This is amazing! I'm in the process of building an Unraid Server to replace both my current plex server and gaming pc. I game very rarely (like once every few weeks) and so I was hoping to use a windows VM that had access to the majority of the resources on my unraid server, but would only need them for a while and would then free-up when not in use and hibernating (and then using wake on lan) to wake it up when needed again). Would this allow me to accomplish that?

Specs of my server:
i5-8500 (6 core, no HT)


1TB NVME Cache Drive

1TB NVME unassigned drive (was hoping to use this for windows vm/steam installs)

AMD RX6400

A bunch of bigger drives for the array



I obviously don't have enough cores/ram to just be assigning them away to a VM permanently, so would your method allow me to have my cake and eat it too?

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I've been having the same issues and I am honestly about to kick the server over and just give up on self-hosting. This isn't my first rodeo with self-hosting (I've run XCP-ng, Hyper-V etc. in the past without a hitch and have been in the IT industry for many years so I've had exposure to all the big players) but it has by far been the most painful experience with getting VMs working.


Docker containers? Works great in my testing so far. 

WebUI? Clean, relatively intuitive and responsive.

Setting up SMB/NFS shares? Easy. Have had minimal issues.

Running Linux VMs? No dramas at all from what I've seen.

Running a Windows VM? No chance in my (albeit limited) experience on Unraid. 


The CPU in my Windows 11 VM is pegged at 100% while idling, with MS Edge consuming the most CPU (I don't believe that is accurate as Edge isn't even running, so it's just a background process.) It's a brand new install of Windows and I haven't even installed any apps.


Host CPU util spikes to 100% on random cores. My system is an HP ML380 Gen 9 with an Intel Xeon E3-1240 v5, 64 GB of ECC RAM, 4 disks in my array (3 data 1 parity, two of the disks are spun down as I haven't filled up the array enough yet and I have idle spin-down enabled) plus a 500 GB SSD cache drive. This shouldn't be happening.


Disk for the VM sits under /mnt/users/domains/<folder_for_vm> and I have the cache for the domains share set to Prefer: Cache


I'm using virt-io for everything. I've installed the latest virt-io/KVM drivers on the VM.


I implemented your fixes and it seemed to alleviate some of the burden on the host (Unraid shows slightly less CPU util and not across all cores now) but still the same, unusable performance results inside Windows. I'm not even trying to run a gaming VM or anything, it's more of a jump box/VDI for testing.


Really disappointing, this might force me to move away from Unraid and just run a full XCP-ng/Xen Orchestra stack with a TrueNAS Scale VM and direct passthrough for my storage needs. This over-complicates my setup and locks me into ZFS along with it's ECC memory "requirements" (no one seems to have a straight answer as to whether it's a requirement or just strongly recommended. I have ECC RAM but my next server might not which limits my future expansion) ZFS/TrueNAS also have stricter disk requirements so I can't just slap in whatever I have laying around, not a concern for now as all my disks are the same (came with the server) but they are old and one's bound to fail soon, I don't intend on purchasing an OEM replacement direct from HP when I have a plethora of other 3.5" drives on hand.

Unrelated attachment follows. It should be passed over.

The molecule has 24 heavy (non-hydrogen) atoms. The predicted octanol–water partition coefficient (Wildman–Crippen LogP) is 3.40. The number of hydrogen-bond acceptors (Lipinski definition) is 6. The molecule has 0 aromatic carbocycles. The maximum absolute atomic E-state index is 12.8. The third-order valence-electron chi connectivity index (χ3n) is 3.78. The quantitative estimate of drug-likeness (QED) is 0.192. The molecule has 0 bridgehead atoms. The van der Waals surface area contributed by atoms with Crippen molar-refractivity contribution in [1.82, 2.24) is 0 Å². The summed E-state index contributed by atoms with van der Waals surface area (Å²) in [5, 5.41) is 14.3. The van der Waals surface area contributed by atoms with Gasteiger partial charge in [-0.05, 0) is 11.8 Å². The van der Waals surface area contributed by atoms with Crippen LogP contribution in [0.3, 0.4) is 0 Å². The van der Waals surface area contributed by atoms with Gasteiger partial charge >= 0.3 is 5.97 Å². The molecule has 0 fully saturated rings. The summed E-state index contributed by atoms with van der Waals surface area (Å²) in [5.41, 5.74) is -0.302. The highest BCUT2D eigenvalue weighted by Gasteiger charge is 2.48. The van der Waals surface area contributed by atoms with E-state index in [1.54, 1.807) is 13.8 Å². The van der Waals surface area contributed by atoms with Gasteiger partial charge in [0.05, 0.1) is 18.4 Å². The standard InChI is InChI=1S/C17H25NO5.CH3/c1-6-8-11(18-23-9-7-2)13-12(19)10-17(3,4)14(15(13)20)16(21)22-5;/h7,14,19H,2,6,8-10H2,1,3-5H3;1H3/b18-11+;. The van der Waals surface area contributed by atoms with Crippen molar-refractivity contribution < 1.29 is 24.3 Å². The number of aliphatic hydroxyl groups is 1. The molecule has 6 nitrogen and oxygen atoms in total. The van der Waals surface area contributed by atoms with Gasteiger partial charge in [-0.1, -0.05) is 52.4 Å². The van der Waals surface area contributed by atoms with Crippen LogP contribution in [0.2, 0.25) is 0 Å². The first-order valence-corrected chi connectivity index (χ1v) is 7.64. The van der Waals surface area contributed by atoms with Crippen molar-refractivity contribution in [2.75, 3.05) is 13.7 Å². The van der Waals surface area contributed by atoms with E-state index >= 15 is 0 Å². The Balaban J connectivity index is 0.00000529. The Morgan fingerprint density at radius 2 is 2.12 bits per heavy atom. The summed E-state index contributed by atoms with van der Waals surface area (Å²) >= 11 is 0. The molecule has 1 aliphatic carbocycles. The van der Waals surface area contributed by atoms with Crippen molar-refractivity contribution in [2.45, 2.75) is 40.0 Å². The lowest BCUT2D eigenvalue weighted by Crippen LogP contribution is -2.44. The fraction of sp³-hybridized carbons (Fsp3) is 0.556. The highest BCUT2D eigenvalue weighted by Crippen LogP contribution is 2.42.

Not sure if this is an issue specific to the version of Unraid I am running (6.11.5) but it's a real shame as Unraid was gearing up to be the "all-in-one" solution that would've suited my environment well. Glad I'm only running the trial version but I've still poured more hours into configuring this than I should have given these results. 


Any advice from anyone would be appreciated as I'm about to pull the plug on the whole thing and go back to the drawing board.

Edited by mitch98
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16 hours ago, mitch98 said:

Any advice from anyone would be appreciated as I'm about to pull the plug on the whole thing and go back to the drawing board.

Sorry I can't suggest more than what's already described in OP. #1 Enabling Hyper-V enlightenments should fix the issue you are having if done correctly, but like I said, if you are switching back and forth between XML view and regular view with saves in between, you are most likely losing some of the configuration (as unraid just overrides it).


I guess there is one more thing: Settings -> VM Manager -> Default VM storage path change directly to cache instead of /mnt/user/*. /mnt/user path is FUSE mount with, I believe, a custom driver that unites all filesystems into a single virtual one, similar to 'mergerfs' on mainline linux distros. The point is, it can be very expensive in terms of CPU time so you can probably take some burden off of the CPU by just going directly to the SSD mount (which does not use FUSE ).


For example one of my SSD 'pools' (it's really just a single SSD) is named "appstorage". So I changed "Default VM storage path" from "/mnt/user/domains/" to "/mnt/appstorage/domains/". If you had already created VMs with the old settings you will need to either recreate them, or copy the Primary vDisk Location image to your new path and change the setting in the VM itself.